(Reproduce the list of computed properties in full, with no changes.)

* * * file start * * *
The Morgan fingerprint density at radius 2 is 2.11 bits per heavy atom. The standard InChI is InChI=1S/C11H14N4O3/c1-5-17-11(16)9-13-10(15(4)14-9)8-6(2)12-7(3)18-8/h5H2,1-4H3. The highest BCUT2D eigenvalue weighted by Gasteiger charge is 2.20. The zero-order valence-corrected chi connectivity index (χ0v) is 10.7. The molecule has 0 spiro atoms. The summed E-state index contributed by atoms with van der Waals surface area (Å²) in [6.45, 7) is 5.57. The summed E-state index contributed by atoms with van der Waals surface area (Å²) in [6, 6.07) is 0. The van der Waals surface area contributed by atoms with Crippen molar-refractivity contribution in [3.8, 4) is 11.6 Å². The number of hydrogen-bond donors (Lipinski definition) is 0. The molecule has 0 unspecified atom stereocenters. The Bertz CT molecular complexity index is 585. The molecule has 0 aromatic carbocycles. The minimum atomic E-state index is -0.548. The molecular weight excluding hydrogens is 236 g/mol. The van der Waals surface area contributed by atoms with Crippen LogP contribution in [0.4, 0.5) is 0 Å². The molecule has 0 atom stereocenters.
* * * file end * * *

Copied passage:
The Morgan fingerprint density at radius 2 is 2.11 bits per heavy atom. The standard InChI is InChI=1S/C11H14N4O3/c1-5-17-11(16)9-13-10(15(4)14-9)8-6(2)12-7(3)18-8/h5H2,1-4H3. The highest BCUT2D eigenvalue weighted by Gasteiger charge is 2.20. The zero-order valence-corrected chi connectivity index (χ0v) is 10.7. The molecule has 0 spiro atoms. The summed E-state index contributed by atoms with van der Waals surface area (Å²) in [6.45, 7) is 5.57. The summed E-state index contributed by atoms with van der Waals surface area (Å²) in [6, 6.07) is 0. The van der Waals surface area contributed by atoms with Crippen molar-refractivity contribution in [3.8, 4) is 11.6 Å². The number of hydrogen-bond donors (Lipinski definition) is 0. The molecule has 0 unspecified atom stereocenters. The Bertz CT molecular complexity index is 585. The molecule has 0 aromatic carbocycles. The minimum atomic E-state index is -0.548. The molecular weight excluding hydrogens is 236 g/mol. The van der Waals surface area contributed by atoms with Crippen LogP contribution in [0.4, 0.5) is 0 Å². The molecule has 0 atom stereocenters.